Generation Snowflake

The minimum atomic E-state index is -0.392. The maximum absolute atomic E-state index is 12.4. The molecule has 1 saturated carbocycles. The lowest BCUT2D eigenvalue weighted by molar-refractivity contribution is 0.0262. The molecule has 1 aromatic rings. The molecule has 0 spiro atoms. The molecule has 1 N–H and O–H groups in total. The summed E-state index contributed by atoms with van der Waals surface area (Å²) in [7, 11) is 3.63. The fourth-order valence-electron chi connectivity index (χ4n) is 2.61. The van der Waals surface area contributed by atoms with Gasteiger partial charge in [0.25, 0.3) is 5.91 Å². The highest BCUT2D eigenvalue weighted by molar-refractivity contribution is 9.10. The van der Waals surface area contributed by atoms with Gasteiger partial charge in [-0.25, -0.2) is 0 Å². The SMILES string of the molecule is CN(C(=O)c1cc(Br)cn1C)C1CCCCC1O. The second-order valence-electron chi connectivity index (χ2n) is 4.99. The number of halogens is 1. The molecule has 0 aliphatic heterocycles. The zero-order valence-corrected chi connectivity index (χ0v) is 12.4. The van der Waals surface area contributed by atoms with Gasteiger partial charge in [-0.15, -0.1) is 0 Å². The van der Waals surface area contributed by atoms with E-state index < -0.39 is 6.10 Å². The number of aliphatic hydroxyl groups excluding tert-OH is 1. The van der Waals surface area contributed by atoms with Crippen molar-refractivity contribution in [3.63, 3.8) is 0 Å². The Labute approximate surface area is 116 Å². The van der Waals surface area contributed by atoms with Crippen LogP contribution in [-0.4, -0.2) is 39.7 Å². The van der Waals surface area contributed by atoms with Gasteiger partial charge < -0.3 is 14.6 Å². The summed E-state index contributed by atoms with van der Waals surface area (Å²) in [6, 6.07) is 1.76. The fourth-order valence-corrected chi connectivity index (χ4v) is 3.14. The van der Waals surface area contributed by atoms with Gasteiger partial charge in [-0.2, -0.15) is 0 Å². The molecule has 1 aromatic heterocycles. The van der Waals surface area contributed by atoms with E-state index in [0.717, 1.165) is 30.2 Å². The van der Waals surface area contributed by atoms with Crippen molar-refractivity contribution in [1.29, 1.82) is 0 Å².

The artificial luminescence of the world has long gone out. Generation Z has not been afforded the mercy of ignorance our parents once had. Growing up, the dark corners of our lives have been bared to us, no lanterns to light our way, forced to stumble through the black since before we could walk, and yet those that never knew such a journey seem to enjoy calling us—the addicts, the depressed, the lonely, the suicidal—snowflakes, delicate and melted at the slightest touch. But when you have seen angry red lines on a stranger’s arm from a sleeve rolled up too far; when you have sat alone in your bedroom, in the middle of the night, shaking and frantically talking your best friend out of the medicine cabinet over the phone, unwilling to let them hang up; when you’ve heard mention of flash passes and IEPs and 504 plans only in jokes, for the story behind them is long and tragic and too much for the lunch table; when you have skipped class to sit wrapped around yourself on the bathroom floor, shivering out of a panic attack; when you have watched classmates smile for the first time in days, all because they finally got their Juul back; when you’ve had a therapist since you were twelve, and so has everyone you’ve ever been close to, because it’s easier connecting to someone when you’re both terrified of doing just that; when the suicide hotline is a contact in your phone because you’ve talked more people down by the age of sixteen than most adults have in their life—then you will understand what the darkness feels like. Too many children have grown up veterans of their own lives. We may not have seen our families off to war, but the epidemic we’ve survived is crueler than we’re given credit for. The battles in our minds have made us strong. If we’re a generation of snowflakes, it’s because the sun melted us so often we came back as ice.